Amanda Toler has done an excellent job in her Each One Teach One project in researching the issues of technology in K-12 education.
She has a 5-year-old. I have a 17-year-old. So I offer some perspective, and I hope much of it applies to the use of technology beyond the classroom.
My child entered public schools in 1995, just before computer labs became the flavor of the year at well-equipped schools. She’s wrapping up her senior year now, and she has benefited from online Flash chemistry simulations, turnitin.com verification of papers and online college applications.
Through the years, some themes emerged that apply broadly, to businesses and media as well as classrooms.
GIGO: Garbage in, garbage out. An online grade report for students and parents does no good if teachers lack the time or training to input the data.
Hardware solutions to software problems won’t get us anywhere. We can’t just throw money at it. I’ve seen boxes of brand new computers sitting at a school a month after school began, waiting for someone with the time and talent to plug them in. Meanwhile, older printers had been taken away, and students without home computer access desperately needed to print college application forms at school.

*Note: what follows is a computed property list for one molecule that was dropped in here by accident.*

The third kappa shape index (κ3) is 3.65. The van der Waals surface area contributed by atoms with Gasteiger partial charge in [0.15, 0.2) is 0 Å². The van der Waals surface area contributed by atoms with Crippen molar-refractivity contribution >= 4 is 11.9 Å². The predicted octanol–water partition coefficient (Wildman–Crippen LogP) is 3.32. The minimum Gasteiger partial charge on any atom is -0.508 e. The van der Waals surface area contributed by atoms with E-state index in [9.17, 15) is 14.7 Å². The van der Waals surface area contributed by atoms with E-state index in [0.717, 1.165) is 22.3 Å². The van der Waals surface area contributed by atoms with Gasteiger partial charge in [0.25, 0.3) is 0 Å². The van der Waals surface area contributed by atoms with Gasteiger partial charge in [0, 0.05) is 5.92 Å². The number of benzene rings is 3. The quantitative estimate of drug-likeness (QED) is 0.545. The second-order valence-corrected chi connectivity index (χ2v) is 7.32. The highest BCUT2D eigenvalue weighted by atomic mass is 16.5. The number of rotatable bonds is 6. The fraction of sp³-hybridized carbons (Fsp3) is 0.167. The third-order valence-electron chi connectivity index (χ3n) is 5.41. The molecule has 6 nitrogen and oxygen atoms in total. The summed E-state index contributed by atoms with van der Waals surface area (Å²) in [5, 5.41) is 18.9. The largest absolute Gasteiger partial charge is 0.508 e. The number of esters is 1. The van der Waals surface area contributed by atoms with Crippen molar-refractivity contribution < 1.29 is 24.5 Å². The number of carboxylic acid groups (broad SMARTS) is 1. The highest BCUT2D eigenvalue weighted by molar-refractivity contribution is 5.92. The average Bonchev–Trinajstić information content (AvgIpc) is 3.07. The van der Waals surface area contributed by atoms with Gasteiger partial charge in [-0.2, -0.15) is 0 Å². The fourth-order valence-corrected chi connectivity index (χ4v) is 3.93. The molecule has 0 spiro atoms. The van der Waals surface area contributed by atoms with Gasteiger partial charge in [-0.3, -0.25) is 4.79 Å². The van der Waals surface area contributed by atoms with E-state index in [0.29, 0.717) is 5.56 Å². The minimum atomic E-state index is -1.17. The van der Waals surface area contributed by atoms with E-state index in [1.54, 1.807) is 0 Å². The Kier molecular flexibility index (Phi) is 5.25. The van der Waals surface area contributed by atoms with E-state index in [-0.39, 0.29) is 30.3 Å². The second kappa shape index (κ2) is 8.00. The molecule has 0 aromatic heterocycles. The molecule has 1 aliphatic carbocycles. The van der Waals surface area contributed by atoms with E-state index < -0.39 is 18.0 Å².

TMI (Too Much Information) exists: Email alerts of opportunities and information can be emotionally overwhelming and clog in boxes at the same time. It’s like subscribing to too many magazines or newspapers — if they just pile up at home and make you feel guilty every time you see them, you’re likely to opt out of a subscription, whether it’s paper or email.
Social mores, fads and friends have huge impact: The IM craze of middle school at times degenerated into meanness for some. But a whole generation learned to type, quickly.
Documentation and certification lag behind new developments: The public-school curriculum and testing of technology skills is often outdated before it becomes adopted. Successful students need to go way beyond the basic levels of skills the state of North Carolina currently requires.
One good teacher is a gift to be cherished: In seventh grade, a teacher came up with a class project of planning and budgeting for a trip around the state. Students had to research different cities and the price of hotels, restaurants and attractions in each city, then add up costs for the entire trip. The students mapped the trip as well. (This was before Mapquest. Believe it or not, such a time existed.) This project was a killer, especially with dial-up access, but it gave students lasting experience in finding information on the Internet.